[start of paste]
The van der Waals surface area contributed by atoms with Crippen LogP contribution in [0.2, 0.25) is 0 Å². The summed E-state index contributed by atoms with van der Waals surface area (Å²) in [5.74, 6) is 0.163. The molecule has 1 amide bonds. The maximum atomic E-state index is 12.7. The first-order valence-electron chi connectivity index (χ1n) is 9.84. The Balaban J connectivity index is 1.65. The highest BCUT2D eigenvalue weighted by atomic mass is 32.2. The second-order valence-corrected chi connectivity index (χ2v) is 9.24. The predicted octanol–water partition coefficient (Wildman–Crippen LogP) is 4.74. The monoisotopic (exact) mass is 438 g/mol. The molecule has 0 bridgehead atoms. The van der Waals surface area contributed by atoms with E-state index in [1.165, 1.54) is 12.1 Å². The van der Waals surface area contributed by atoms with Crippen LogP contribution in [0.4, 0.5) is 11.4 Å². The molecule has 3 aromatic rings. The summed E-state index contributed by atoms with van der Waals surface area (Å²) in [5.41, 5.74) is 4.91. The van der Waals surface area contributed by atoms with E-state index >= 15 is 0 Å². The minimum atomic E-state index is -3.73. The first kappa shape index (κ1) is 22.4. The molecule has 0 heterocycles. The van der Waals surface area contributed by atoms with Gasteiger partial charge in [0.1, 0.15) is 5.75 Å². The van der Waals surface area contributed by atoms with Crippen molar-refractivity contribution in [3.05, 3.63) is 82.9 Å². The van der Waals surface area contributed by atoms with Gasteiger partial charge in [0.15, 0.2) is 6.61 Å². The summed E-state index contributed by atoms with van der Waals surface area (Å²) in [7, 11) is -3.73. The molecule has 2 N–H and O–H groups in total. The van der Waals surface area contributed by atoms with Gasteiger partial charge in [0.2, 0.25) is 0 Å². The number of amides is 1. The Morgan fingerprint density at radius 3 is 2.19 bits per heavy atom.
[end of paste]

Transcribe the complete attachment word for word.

The van der Waals surface area contributed by atoms with Crippen LogP contribution in [0.2, 0.25) is 0 Å². The summed E-state index contributed by atoms with van der Waals surface area (Å²) in [5.74, 6) is 0.163. The molecule has 1 amide bonds. The maximum atomic E-state index is 12.7. The first-order valence-electron chi connectivity index (χ1n) is 9.84. The Balaban J connectivity index is 1.65. The highest BCUT2D eigenvalue weighted by atomic mass is 32.2. The second-order valence-corrected chi connectivity index (χ2v) is 9.24. The predicted octanol–water partition coefficient (Wildman–Crippen LogP) is 4.74. The monoisotopic (exact) mass is 438 g/mol. The molecule has 0 bridgehead atoms. The van der Waals surface area contributed by atoms with E-state index in [1.165, 1.54) is 12.1 Å². The van der Waals surface area contributed by atoms with Crippen LogP contribution in [0.4, 0.5) is 11.4 Å². The molecule has 3 aromatic rings. The summed E-state index contributed by atoms with van der Waals surface area (Å²) in [5.41, 5.74) is 4.91. The van der Waals surface area contributed by atoms with E-state index >= 15 is 0 Å². The minimum atomic E-state index is -3.73. The first kappa shape index (κ1) is 22.4. The molecule has 0 heterocycles. The van der Waals surface area contributed by atoms with Gasteiger partial charge in [0.1, 0.15) is 5.75 Å². The van der Waals surface area contributed by atoms with Crippen molar-refractivity contribution in [3.05, 3.63) is 82.9 Å². The van der Waals surface area contributed by atoms with Gasteiger partial charge in [0.15, 0.2) is 6.61 Å². The summed E-state index contributed by atoms with van der Waals surface area (Å²) in [7, 11) is -3.73. The molecule has 2 N–H and O–H groups in total. The van der Waals surface area contributed by atoms with Gasteiger partial charge in [0.2, 0.25) is 0 Å². The number of amides is 1. The Morgan fingerprint density at radius 3 is 2.19 bits per heavy atom.